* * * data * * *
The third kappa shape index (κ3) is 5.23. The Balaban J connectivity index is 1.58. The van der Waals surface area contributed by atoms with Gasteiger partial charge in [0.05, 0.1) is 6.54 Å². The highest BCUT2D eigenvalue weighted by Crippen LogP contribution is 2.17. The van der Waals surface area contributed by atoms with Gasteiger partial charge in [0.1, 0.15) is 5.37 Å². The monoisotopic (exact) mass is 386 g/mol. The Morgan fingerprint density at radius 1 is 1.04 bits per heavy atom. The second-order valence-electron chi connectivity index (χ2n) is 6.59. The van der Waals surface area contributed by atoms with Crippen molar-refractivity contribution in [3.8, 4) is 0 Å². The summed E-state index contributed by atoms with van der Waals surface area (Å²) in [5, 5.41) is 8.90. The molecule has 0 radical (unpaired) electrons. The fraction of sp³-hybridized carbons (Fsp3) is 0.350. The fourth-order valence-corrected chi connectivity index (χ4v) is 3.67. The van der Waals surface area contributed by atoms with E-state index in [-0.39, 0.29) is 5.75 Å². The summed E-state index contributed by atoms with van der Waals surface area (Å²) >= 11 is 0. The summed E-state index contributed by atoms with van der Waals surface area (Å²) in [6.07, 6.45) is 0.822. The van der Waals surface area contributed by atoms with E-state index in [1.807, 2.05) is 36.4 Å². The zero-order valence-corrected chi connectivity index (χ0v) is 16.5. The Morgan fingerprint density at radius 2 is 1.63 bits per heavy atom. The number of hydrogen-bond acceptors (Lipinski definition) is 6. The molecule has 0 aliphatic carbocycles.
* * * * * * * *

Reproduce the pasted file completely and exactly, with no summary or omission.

The third kappa shape index (κ3) is 5.23. The Balaban J connectivity index is 1.58. The van der Waals surface area contributed by atoms with Gasteiger partial charge in [0.05, 0.1) is 6.54 Å². The highest BCUT2D eigenvalue weighted by Crippen LogP contribution is 2.17. The van der Waals surface area contributed by atoms with Gasteiger partial charge in [0.1, 0.15) is 5.37 Å². The monoisotopic (exact) mass is 386 g/mol. The Morgan fingerprint density at radius 1 is 1.04 bits per heavy atom. The second-order valence-electron chi connectivity index (χ2n) is 6.59. The van der Waals surface area contributed by atoms with Crippen molar-refractivity contribution in [3.8, 4) is 0 Å². The summed E-state index contributed by atoms with van der Waals surface area (Å²) in [5, 5.41) is 8.90. The molecule has 0 radical (unpaired) electrons. The fraction of sp³-hybridized carbons (Fsp3) is 0.350. The fourth-order valence-corrected chi connectivity index (χ4v) is 3.67. The van der Waals surface area contributed by atoms with E-state index in [-0.39, 0.29) is 5.75 Å². The summed E-state index contributed by atoms with van der Waals surface area (Å²) >= 11 is 0. The summed E-state index contributed by atoms with van der Waals surface area (Å²) in [6.07, 6.45) is 0.822. The van der Waals surface area contributed by atoms with E-state index in [1.807, 2.05) is 36.4 Å². The zero-order valence-corrected chi connectivity index (χ0v) is 16.5. The Morgan fingerprint density at radius 2 is 1.63 bits per heavy atom. The number of hydrogen-bond acceptors (Lipinski definition) is 6. The molecule has 0 aliphatic carbocycles.